Let’s assume that anyone who installed the plugin hasn’t looked through the code prior to activation and doesn’t understand the implications of what the code does i.e. allow anyone with the admin email access to the site (p.s. the admin email is sent to the plugin author on activation).

    It’s fully justified that Joost and Andrew take advantage of automatic updates to correct this problem.

    If a plugin is free why isn’t it in the WP.org repository already unless it has malicious code?

    • Andreas Nurbo
      November 14, 2010 at 18:55 #

      Hi James
      Like I said in the intro I’m well aware of the nastiness of the plugin in question. Its not really about this plugin it is about the principle. But I’ve now learned that this was not sanctioned from above and Andrew Nacin had no direct involvement in the action except for approving the plugin. He did not know the purpose.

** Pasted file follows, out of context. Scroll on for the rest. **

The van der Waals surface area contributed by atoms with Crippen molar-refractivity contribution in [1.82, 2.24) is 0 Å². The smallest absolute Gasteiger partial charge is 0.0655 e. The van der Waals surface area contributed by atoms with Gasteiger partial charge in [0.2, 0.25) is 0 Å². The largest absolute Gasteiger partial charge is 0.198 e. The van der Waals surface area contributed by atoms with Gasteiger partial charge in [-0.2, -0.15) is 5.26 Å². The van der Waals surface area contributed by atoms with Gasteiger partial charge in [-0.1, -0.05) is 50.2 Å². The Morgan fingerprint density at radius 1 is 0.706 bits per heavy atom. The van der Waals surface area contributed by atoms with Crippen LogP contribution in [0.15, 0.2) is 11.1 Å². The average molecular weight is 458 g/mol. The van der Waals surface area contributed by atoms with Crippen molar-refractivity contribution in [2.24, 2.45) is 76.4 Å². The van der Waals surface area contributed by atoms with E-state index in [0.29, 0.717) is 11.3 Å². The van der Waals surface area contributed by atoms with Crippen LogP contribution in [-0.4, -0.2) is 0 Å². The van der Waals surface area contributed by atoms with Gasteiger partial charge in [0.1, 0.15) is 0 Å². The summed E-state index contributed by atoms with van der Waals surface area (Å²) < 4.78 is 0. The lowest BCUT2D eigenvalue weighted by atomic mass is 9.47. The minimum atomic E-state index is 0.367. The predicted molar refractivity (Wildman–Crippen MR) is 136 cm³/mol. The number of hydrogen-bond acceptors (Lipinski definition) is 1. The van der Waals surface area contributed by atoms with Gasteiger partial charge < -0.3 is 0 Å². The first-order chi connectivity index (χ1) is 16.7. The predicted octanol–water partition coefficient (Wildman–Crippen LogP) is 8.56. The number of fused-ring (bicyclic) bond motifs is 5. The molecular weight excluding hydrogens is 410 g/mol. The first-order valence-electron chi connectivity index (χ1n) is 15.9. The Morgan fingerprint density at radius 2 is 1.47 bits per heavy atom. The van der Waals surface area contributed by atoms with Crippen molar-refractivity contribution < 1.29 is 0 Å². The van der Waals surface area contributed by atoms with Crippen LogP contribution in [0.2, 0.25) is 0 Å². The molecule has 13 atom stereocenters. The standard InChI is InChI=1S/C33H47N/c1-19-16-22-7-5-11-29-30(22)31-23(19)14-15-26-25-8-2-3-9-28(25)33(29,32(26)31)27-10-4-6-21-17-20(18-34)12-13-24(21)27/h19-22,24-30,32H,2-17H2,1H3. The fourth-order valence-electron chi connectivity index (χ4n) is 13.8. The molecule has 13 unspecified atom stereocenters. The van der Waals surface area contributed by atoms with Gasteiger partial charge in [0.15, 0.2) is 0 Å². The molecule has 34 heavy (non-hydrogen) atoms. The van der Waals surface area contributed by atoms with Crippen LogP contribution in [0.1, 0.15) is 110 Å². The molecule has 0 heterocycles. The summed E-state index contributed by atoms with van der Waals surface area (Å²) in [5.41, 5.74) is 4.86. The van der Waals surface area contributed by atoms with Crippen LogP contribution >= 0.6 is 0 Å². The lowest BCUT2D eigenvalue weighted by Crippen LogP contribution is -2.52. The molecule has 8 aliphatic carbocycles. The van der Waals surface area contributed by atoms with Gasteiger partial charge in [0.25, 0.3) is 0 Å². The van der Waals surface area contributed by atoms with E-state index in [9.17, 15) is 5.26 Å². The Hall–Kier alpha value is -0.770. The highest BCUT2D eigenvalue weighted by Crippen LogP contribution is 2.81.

If a plugin is free why isn’t it in the WP.org repository already unless it has malicious code?

      Numerous reasons. I host some plugins myself because its easier and I’m not limited by the rules for hosting at wp.org.

  4. Nick Ohrn
    November 15, 2010 at 04:36 #

    This is, without a doubt, a problem. I think that disabling and destroying a plugin is beyond the purview of the WordPress.org repository. The repository exists as a means to provide hosting for GPL licensed plugins. I don’t think that it should be used as a method to remove plugins that the repository managers don’t agree with.

    I fully understand what the plugin was doing, and it was bad, but that’s why all the code in the repository is licensed GPL. People who install those plugins can look at the code or have a trained professional look at them.

    This seems Apple-ish in its level of control, and I don’t mean that in a good way. The repository should never be used in this manner, no matter what the content of the plugin is.

  5. Chip Bennett
    November 16, 2010 at 04:56 #

    The solution seems simple to me: release a Security Plugin into which such kill-switches can be placed. That way, if users *want* WPORG to implement such tactics against nasty Plugins, the user has given some consent for them to do so.

  6. Brian
    January 26, 2011 at 20:33 #

    The software could be yet another poor copy of programs. Considering all the cloned reviews of the software I’m beggining to wonder if any of the testers have even tried the program.